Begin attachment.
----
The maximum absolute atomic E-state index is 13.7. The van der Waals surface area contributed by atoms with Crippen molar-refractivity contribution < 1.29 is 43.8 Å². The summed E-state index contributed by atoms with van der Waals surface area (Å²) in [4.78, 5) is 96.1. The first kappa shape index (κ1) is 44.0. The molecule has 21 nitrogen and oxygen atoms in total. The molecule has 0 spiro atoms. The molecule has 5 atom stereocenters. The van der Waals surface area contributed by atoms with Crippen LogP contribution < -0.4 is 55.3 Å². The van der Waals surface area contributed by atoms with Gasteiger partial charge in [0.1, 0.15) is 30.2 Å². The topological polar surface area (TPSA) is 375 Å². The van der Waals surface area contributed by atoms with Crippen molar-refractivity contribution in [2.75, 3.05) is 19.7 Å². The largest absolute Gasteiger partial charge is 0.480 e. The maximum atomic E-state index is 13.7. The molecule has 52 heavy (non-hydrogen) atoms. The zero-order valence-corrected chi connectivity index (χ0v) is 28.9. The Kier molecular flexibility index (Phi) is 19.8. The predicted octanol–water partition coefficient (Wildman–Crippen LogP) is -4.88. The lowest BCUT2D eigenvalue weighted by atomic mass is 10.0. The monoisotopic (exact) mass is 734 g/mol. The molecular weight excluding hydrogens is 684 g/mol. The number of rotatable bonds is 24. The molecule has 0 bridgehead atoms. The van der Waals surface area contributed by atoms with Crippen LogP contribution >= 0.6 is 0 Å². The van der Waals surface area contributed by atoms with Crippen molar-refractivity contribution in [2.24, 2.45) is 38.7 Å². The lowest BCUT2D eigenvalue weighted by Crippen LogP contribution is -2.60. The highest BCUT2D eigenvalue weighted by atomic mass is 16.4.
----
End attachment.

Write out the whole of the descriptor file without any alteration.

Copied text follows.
The maximum absolute atomic E-state index is 13.7. The van der Waals surface area contributed by atoms with Crippen molar-refractivity contribution < 1.29 is 43.8 Å². The summed E-state index contributed by atoms with van der Waals surface area (Å²) in [4.78, 5) is 96.1. The first kappa shape index (κ1) is 44.0. The molecule has 21 nitrogen and oxygen atoms in total. The molecule has 0 spiro atoms. The molecule has 5 atom stereocenters. The van der Waals surface area contributed by atoms with Crippen LogP contribution < -0.4 is 55.3 Å². The van der Waals surface area contributed by atoms with Gasteiger partial charge in [0.1, 0.15) is 30.2 Å². The topological polar surface area (TPSA) is 375 Å². The van der Waals surface area contributed by atoms with Crippen molar-refractivity contribution in [2.75, 3.05) is 19.7 Å². The largest absolute Gasteiger partial charge is 0.480 e. The maximum atomic E-state index is 13.7. The molecule has 52 heavy (non-hydrogen) atoms. The zero-order valence-corrected chi connectivity index (χ0v) is 28.9. The Kier molecular flexibility index (Phi) is 19.8. The predicted octanol–water partition coefficient (Wildman–Crippen LogP) is -4.88. The lowest BCUT2D eigenvalue weighted by atomic mass is 10.0. The monoisotopic (exact) mass is 734 g/mol. The molecular weight excluding hydrogens is 684 g/mol. The number of rotatable bonds is 24. The molecule has 0 bridgehead atoms. The van der Waals surface area contributed by atoms with Crippen LogP contribution >= 0.6 is 0 Å². The van der Waals surface area contributed by atoms with Crippen molar-refractivity contribution in [2.24, 2.45) is 38.7 Å². The lowest BCUT2D eigenvalue weighted by Crippen LogP contribution is -2.60. The highest BCUT2D eigenvalue weighted by atomic mass is 16.4.